Bündner Wirren

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The Bündner Wirren (French: Troubles des Grisons, Italian: Torbidi grigionesi, English: Confusion of Graubünden or Confusion of the Leagues) was a conflict that lasted between 1618 and 1639 in what is now the Swiss canton of Graubünden. The Bündner Wirren was a conflict between the alliance of France and Venice against the Spanish-Austrian Habsburg Monarchy over control of the alpine passes and religion as part of the larger Thirty Years War. The conflict in Graubünden threatened to draw the Swiss Confederation into the Thirty Years War.

Background[edit]

Map of the Three Leagues and surrounding lands

The Three Leagues were a federation of three states (the League of God's House, the League of the Ten Jurisdictions and the Grey League) in the alpine valleys around the city of Chur. Due to their position, they controlled a number of key alpine passes. The League was also not a unified state and virtually all external affairs were settled by referendum.

At the beginning of the 17th century, the regional powers around the Leagues attempted to secure transit and trade routes through the League passes. For France and Venice the alpine passes represented important trade routes. For the Austrian Habsburgs, they were the shortest route between Habsburg controlled Milan and Austrian Tyrol.[1] In 1602, France secured some of the alpine passes. A year later Venice bought the transit right through the passes and an alliance for 10 years. This agreement between the Leagues and Venice angered the Spanish Habsburgs. In Milan, Don Pedro Henriquez de Acevedo, Count of Fuentes, declared an embargo against the Leagues and built a fortification at Montecchio on Lake Como at the entrance to the League controlled Valtellina valley.[2] Politically, the Leagues were split into pro-Habsburg and pro-Venice parties. In 1607, about 6,000 armed men met together in a bitter Landsgemeinde or cantonal assembly. A court was set up that initially supported the French-Venetian faction and pronounced judgments against the Habsburg faction for a variety of crimes. Shortly thereafter the Habsburg faction gained power and returned judgments against the French-Venetian side.[2]

At the same time, the Protestant and even a few Catholic representatives turned their ire on the Bishop of Chur, Giovanni or Johann V of Flugi. They criticized the Bishop for working against the interests of the Leagues and for living outside the Diocese in Feldkirch or at Fürstenburg in Vintschgau. The citizens then got a court to issue an arrest warrant for the Bishop. In response, the Bishop fled to Feldkirch and refused to return and face a trial. The Bishop remained in exile until 1610, but the trial of the Bishop illustrated the religious and secular conflicts in the Leagues.[2]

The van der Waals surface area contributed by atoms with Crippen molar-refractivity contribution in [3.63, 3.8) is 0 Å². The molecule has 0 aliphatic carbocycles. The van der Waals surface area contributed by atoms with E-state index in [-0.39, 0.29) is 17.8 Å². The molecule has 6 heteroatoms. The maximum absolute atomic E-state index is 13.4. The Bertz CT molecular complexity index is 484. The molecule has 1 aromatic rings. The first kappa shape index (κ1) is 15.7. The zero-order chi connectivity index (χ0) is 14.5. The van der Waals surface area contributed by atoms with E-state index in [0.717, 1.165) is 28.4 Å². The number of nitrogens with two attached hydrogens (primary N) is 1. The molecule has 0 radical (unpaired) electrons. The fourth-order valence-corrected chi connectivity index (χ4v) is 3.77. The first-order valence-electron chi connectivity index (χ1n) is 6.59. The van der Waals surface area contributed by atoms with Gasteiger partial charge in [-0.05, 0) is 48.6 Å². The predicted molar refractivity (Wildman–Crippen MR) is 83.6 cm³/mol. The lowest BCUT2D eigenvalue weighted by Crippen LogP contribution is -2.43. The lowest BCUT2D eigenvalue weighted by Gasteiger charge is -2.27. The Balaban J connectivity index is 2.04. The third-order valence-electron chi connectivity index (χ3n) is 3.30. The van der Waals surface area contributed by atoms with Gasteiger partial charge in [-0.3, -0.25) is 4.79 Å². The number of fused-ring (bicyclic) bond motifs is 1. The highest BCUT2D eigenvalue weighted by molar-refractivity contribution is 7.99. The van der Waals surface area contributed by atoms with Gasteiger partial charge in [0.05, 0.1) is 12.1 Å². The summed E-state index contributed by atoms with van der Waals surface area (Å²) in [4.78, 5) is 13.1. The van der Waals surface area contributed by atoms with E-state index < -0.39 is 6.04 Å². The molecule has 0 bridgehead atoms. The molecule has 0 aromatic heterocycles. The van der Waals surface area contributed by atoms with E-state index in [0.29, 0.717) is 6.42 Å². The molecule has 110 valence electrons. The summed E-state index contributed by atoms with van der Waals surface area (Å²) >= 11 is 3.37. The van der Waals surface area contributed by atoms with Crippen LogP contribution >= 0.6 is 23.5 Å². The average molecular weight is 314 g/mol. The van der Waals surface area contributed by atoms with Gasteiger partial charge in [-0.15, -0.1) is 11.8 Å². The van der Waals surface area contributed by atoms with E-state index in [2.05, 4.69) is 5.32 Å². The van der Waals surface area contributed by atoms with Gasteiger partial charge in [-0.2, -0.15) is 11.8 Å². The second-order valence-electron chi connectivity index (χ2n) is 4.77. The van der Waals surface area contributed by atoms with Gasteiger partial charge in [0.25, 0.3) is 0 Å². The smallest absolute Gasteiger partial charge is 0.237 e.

Jörg Jenatsch and the Valtellina murders[edit]

Rietberg Castle, home of Pompeius Planta
Jörg Jenatsch

In 1618, the young radical Jörg Jenatsch became a member of the court of 'clerical overseers' and a leader of the anti-Habsburg faction. The popular court in Thusis, which was associated with the overseers, outlawed many leading men from the pro-Habsburg faction, notably Rudolf Planta and his brother Pompeius Planta. With the support of the anti-Habsburg court, armed mobs attacked and arrested several pro-Habsburg leaders including the archpriest Nicholas Rusca and the provost at Johann Baptista who was known as Zambra. The Planta brothers escaped the mob, but their estates were burned. The mobs brought the captured men to the court in Thusis. Zambra was accused of conspiring with the Spanish, convicted and executed. Nicholas Rusca was beaten and died before the court could sentence him to death. The court also handed down 157 convictions against men who had escaped the mobs.[2]

The harsh judgments of the Thusis court against a number of Catholics in the Valtellina, led to a conspiracy to drive the Protestants out of this southern valley. The leader of the conspiracy, Giacomo Robustelli of the Planta family, had ties to Madrid, Rome and Paris. On the evening of 18/19 July 1620, a force of Valtellina rebels supported by Austrian and Italian troops marched into Tirano and began killing Protestants. When they finished in Tirano, they marched to Teglio, Sondrio and further down the valley killing every Protestant that they found. Between 500[1] and 600[3] people were killed on that night and in the following four days. The attack drove nearly all the Protestants out of the valley, prevented further Protestant incursions and took the Valtellina out of the Three Leagues.